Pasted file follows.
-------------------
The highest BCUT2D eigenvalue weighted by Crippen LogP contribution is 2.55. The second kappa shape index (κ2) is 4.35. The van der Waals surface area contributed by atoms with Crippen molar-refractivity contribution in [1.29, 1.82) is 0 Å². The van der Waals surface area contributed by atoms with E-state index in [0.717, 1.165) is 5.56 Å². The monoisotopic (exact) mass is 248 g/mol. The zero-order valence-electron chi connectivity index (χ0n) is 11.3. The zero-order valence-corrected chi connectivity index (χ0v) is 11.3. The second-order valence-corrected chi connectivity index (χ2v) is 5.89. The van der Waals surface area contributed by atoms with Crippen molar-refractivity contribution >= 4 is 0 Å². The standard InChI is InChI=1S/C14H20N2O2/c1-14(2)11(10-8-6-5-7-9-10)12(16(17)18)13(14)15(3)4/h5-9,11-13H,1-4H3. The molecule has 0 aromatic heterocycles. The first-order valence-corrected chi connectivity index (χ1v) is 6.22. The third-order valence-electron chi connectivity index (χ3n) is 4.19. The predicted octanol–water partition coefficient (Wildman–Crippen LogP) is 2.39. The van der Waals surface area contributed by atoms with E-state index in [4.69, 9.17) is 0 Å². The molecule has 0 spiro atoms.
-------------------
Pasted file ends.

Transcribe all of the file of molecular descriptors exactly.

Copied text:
The highest BCUT2D eigenvalue weighted by Crippen LogP contribution is 2.55. The second kappa shape index (κ2) is 4.35. The van der Waals surface area contributed by atoms with Crippen molar-refractivity contribution in [1.29, 1.82) is 0 Å². The van der Waals surface area contributed by atoms with E-state index in [0.717, 1.165) is 5.56 Å². The monoisotopic (exact) mass is 248 g/mol. The zero-order valence-electron chi connectivity index (χ0n) is 11.3. The zero-order valence-corrected chi connectivity index (χ0v) is 11.3. The second-order valence-corrected chi connectivity index (χ2v) is 5.89. The van der Waals surface area contributed by atoms with Crippen molar-refractivity contribution >= 4 is 0 Å². The standard InChI is InChI=1S/C14H20N2O2/c1-14(2)11(10-8-6-5-7-9-10)12(16(17)18)13(14)15(3)4/h5-9,11-13H,1-4H3. The molecule has 0 aromatic heterocycles. The first-order valence-corrected chi connectivity index (χ1v) is 6.22. The third-order valence-electron chi connectivity index (χ3n) is 4.19. The predicted octanol–water partition coefficient (Wildman–Crippen LogP) is 2.39. The van der Waals surface area contributed by atoms with E-state index in [4.69, 9.17) is 0 Å². The molecule has 0 spiro atoms.